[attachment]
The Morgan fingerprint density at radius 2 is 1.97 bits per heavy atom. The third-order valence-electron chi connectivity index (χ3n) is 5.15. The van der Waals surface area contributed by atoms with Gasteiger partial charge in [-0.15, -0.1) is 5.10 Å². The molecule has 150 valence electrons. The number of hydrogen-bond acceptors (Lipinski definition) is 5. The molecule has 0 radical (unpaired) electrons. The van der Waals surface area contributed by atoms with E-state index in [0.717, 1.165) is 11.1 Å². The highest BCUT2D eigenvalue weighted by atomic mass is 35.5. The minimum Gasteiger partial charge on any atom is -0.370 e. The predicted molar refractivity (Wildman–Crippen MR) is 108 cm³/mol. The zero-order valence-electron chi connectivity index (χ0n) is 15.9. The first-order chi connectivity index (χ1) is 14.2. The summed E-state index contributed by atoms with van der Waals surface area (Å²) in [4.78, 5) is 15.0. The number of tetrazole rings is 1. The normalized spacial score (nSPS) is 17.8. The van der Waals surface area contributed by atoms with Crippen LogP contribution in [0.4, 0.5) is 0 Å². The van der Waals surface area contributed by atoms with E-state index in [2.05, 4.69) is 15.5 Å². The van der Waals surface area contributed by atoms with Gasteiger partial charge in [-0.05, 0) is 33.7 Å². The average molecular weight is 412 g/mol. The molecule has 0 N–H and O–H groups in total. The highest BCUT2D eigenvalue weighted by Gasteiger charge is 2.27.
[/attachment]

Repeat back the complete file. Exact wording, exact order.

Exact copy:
The Morgan fingerprint density at radius 2 is 1.97 bits per heavy atom. The third-order valence-electron chi connectivity index (χ3n) is 5.15. The van der Waals surface area contributed by atoms with Gasteiger partial charge in [-0.15, -0.1) is 5.10 Å². The molecule has 150 valence electrons. The number of hydrogen-bond acceptors (Lipinski definition) is 5. The molecule has 0 radical (unpaired) electrons. The van der Waals surface area contributed by atoms with E-state index in [0.717, 1.165) is 11.1 Å². The highest BCUT2D eigenvalue weighted by atomic mass is 35.5. The minimum Gasteiger partial charge on any atom is -0.370 e. The predicted molar refractivity (Wildman–Crippen MR) is 108 cm³/mol. The zero-order valence-electron chi connectivity index (χ0n) is 15.9. The first-order chi connectivity index (χ1) is 14.2. The summed E-state index contributed by atoms with van der Waals surface area (Å²) in [4.78, 5) is 15.0. The number of tetrazole rings is 1. The normalized spacial score (nSPS) is 17.8. The van der Waals surface area contributed by atoms with Crippen LogP contribution in [0.4, 0.5) is 0 Å². The van der Waals surface area contributed by atoms with E-state index in [2.05, 4.69) is 15.5 Å². The van der Waals surface area contributed by atoms with Gasteiger partial charge in [-0.05, 0) is 33.7 Å². The average molecular weight is 412 g/mol. The molecule has 0 N–H and O–H groups in total. The highest BCUT2D eigenvalue weighted by Gasteiger charge is 2.27.